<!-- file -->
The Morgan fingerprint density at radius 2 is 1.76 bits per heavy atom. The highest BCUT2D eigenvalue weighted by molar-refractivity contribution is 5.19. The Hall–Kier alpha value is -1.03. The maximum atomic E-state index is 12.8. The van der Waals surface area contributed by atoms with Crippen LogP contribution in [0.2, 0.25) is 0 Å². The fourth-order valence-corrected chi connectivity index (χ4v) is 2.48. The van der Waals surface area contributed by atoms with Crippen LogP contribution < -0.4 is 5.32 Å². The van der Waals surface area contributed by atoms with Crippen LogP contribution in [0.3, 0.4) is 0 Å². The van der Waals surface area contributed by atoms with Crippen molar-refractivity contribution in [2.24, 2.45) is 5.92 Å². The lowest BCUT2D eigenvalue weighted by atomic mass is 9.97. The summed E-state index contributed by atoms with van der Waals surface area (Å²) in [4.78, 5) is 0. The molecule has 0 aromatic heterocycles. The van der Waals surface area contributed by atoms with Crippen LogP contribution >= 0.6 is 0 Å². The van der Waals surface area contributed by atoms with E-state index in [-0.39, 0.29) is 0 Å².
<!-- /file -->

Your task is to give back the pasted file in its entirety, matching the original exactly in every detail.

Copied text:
The Morgan fingerprint density at radius 2 is 1.76 bits per heavy atom. The highest BCUT2D eigenvalue weighted by molar-refractivity contribution is 5.19. The Hall–Kier alpha value is -1.03. The maximum atomic E-state index is 12.8. The van der Waals surface area contributed by atoms with Crippen LogP contribution in [0.2, 0.25) is 0 Å². The fourth-order valence-corrected chi connectivity index (χ4v) is 2.48. The van der Waals surface area contributed by atoms with Crippen LogP contribution < -0.4 is 5.32 Å². The van der Waals surface area contributed by atoms with Crippen LogP contribution in [0.3, 0.4) is 0 Å². The van der Waals surface area contributed by atoms with Crippen molar-refractivity contribution in [2.24, 2.45) is 5.92 Å². The lowest BCUT2D eigenvalue weighted by atomic mass is 9.97. The summed E-state index contributed by atoms with van der Waals surface area (Å²) in [4.78, 5) is 0. The molecule has 0 aromatic heterocycles. The van der Waals surface area contributed by atoms with Crippen LogP contribution >= 0.6 is 0 Å². The van der Waals surface area contributed by atoms with E-state index in [-0.39, 0.29) is 0 Å².